The Business Environment Study Group of the Strategic Planning Society considered this issue in the 1980s. With the migration of manufacturing to less developed counties (being the energy intensive sector of the economy), no chance was seen that these less developed countries would forego their chance of economic development and give up burning as their source of energy. Thus if their was any truth in the climate change theory, burning will increase, and higher climate temperatures will result.

In fact the actual cause of climate temperature change are the ice ages - which have been running like clockwork for over 3m years. It is understood that snow at the poles builds up the polar caps and they flow outwards and increase in size - until rate of melting at their edges equals the rate of their advance. Its not understood why around this maximum size the ice caps suddenly start retreating - to about half their size in c 10-20K years. The ice caps reflect sunlight back into space, and in the dark they are very good radiators of the earth's energy into space. The result is that the Earth's temperature falls c 12 degrees between ice age minimum and maximum. This gives relatively brief Inter-Glacial warm periods - and long periods of falling temperatures and advancing ice. In the last Ice Age much of the present advanced world was buried under miles of ice. The ice got down to Watford (London) in Europe, and even lower in parts of the US. Since the polar caps ended their rapid retreat c 10k years ago, the prospect is for the start of the next ice advance and falling temperatures - we need any other means possible of raising the Earth's temperature.

Some of the above sources stimulated by the climate issue may find application in transport. Though they may not be economic sources, technology is likely to reduce their cost. Part of the energy consumption in Transport is energy consumed in braking, which then has to be consumed to attain the original speed. Braking is needed to reach a safe speed for part of the roadway, or going downhill, or at junctions, or when traffic causes obstructions - or when coming to rest at journey's end or rest point. Technology is possible to generate an electric current on slowing down, then store the power in a battery which can be used to help accelerate later. But at the time of writing this in not in sight of being put to practical use. Some elements are in use: some city buses with requirements for many stops and starts are fitted with batteries which can store power from the engine when moving, so the engine can be turned off when stopped, when the battery can get the bus moving again and the engine is brought back in if the battery runs low before the bus stops again. A problem is having a battery with a big enough capacity to give a vehicle the sort of mileage which would be considered acceptable before re-fuelling is needed. Battery capacity is both very expensive and heavy - which then itself requires propulsion energy. A technology stimulated by the climate issue - photo cells - may be brought in to assist here. Most cars are not moving for the majority of the time - photo-cells on their upper surfaces could slowly charge up the battery during daylight (most nights they could be plugged into the mains for charging). These measures, coupled with capturing the breaking energy, may stretch the battery economics to something reasonable. The photo cells would be expensive - but if their lives exceed the car they may be re-cycled. Due to fashion effects there is a slow fall in second hand car values, thus a reduction in car lives (there is not much of a second hand car market in US).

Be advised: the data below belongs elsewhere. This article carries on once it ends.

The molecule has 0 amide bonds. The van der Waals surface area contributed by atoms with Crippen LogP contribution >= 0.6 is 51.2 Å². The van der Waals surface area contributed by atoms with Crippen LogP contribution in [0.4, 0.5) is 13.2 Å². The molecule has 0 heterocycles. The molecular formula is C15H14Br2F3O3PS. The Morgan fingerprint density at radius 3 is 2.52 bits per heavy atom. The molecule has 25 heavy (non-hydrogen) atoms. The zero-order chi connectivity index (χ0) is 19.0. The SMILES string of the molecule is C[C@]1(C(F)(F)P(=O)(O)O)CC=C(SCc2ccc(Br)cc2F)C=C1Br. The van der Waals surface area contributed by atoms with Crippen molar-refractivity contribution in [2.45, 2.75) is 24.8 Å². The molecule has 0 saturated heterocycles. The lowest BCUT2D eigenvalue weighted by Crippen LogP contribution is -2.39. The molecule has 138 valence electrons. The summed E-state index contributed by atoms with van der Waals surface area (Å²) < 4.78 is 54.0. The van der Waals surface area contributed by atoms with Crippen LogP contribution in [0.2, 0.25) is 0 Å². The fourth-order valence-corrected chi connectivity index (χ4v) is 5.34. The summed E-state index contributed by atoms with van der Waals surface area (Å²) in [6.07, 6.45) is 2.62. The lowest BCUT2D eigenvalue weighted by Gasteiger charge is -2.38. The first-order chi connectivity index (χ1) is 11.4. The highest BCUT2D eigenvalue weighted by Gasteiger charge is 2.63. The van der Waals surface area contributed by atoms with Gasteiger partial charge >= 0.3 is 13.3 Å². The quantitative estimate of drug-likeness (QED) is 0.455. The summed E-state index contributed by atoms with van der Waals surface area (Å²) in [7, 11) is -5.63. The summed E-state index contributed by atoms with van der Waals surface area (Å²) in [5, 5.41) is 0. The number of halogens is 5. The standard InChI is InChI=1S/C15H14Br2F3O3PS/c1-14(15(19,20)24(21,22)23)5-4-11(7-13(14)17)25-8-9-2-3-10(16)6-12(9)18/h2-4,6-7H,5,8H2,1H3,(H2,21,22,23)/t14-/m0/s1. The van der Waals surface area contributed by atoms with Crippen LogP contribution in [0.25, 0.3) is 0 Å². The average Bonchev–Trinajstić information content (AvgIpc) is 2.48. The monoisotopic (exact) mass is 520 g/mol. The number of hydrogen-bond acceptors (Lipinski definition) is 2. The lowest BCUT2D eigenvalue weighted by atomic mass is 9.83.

Another longer term possibility is piping the energy to the roadway to be accessed by the car - possibly by microwaves. This would enable vehicles to use the more efficient large stationary heat engines (as used in railways). This is not on the horizon, a way must be found to turn on the energy as the vehicle is over the source - so the energy is not lost to space - and how to effect payment. Then only a small battery would be require to connect with stopping points not on such energy supplied highways.